Alongside ‘ON,’ it was a rare moment which saw Teni sing from the soul, her emotion and deliver a momentous record about the pressures of success, detraction, mental health and more. Take a bow for this record, Teni. In fact, take a beer on my tab anywhere… They know me.

For the record, ‘Hustle’ is closely followed by the Amapiano-Fusion record, ‘ON.’

First off, this album is too long. At least, tracks like ‘Were,’ ‘Jo’ and ‘Okocha’ should have been cut off for other purposes. Secondly, ‘100 Metres’ would have been better off with a Tekno or Kizz Daniel assist while ‘ON’ required an Oxlade or a Dunnie feature.

Thirdly, people who call this album ‘trash’ simply didn’t listen or they listened and simply employed superlative descriptions. ‘Wondaland’ has some gems and reasonable replay value. Some people might be constipated on Teni’s style. But in its essence, that style produced impressive records like ‘FBI,’ ‘Moslado’ and ‘Hustle.’

‘Wondaland’ is a good debut album, but the terrible reception from the audience is subtly due to the horrible pre-album promotional strategy that Teni’s team employed - take note, this also happened to Kizz Daniel’s King Of Love. Their strategy was too lazy, elitist, laidback and excessively social media-based.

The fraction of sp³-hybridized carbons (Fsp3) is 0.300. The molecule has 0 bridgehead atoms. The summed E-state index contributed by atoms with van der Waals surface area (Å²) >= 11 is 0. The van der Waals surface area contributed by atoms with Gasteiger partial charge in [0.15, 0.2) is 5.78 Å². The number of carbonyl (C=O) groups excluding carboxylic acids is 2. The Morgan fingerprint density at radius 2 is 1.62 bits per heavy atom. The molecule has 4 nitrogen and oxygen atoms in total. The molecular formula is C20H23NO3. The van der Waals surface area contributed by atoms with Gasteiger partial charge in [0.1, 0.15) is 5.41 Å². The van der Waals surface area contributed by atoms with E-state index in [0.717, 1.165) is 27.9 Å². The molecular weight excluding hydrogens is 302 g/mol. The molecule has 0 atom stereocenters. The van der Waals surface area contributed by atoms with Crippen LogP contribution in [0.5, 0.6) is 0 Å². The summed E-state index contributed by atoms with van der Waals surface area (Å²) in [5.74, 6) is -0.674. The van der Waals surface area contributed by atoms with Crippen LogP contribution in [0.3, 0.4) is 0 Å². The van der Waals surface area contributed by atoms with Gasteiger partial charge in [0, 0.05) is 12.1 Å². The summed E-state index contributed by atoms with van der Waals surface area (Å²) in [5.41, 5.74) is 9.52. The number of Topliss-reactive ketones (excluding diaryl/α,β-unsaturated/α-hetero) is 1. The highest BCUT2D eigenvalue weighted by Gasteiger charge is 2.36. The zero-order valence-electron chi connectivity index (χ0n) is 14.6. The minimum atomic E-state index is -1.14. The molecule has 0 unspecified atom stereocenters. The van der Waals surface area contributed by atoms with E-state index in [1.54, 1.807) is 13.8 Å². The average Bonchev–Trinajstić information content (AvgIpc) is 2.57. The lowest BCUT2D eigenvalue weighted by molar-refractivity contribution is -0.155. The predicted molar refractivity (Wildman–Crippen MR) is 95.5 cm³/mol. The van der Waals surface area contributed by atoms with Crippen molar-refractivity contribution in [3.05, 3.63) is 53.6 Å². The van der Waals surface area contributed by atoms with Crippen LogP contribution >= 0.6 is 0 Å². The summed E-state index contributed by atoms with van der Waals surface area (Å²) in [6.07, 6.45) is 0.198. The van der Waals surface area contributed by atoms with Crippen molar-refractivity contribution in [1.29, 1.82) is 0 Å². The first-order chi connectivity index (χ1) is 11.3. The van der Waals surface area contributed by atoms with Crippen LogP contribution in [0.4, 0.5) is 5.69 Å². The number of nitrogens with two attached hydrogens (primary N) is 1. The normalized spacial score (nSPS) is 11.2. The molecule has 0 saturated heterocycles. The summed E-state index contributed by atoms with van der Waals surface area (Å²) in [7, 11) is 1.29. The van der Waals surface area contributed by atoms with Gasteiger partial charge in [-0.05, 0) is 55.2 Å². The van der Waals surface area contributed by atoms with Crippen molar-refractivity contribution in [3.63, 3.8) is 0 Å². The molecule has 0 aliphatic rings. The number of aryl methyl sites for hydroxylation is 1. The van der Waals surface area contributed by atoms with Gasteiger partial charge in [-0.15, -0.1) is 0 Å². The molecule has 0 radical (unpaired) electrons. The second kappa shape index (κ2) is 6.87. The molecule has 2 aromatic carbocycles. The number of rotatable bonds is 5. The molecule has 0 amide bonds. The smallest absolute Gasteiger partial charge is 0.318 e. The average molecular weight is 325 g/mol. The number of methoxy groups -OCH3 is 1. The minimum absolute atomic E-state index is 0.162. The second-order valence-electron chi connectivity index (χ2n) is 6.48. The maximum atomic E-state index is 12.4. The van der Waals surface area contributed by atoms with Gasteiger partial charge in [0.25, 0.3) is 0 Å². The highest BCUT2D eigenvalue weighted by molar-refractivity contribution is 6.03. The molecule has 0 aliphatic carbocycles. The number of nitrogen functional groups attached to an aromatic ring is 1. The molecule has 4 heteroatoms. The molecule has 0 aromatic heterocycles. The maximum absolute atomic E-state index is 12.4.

Teni is a mainstream artist, you can’t rely on her star power to carry her belated debut in 2021 - it’s not 2018/2019 anymore when her stock was sky high. Teni’s largest fan base lives in mainstream circles, where people can’t afford data. How were they reached? Less than 20% of Nigeria uses Instagram and less than 25% have Facebook accounts.

Where was the pre-album branding? Yes, they did a series titled My XXXL Life, but that didn’t work. They should have done something else.

Where is the pre-album story around such a belated album? Why was it not force-fed to social media users - whom her team excessively focused on? Why is there no nexus tying this album?

At different points on ‘Wondaland,’ it feels like Teni’s A&Rs simply focused on finding great beats and relied on her talent to do the rest. Any solid A&R who actually knows music would have urged Teni to record a song like ‘XXXL’ again because that song deserved better.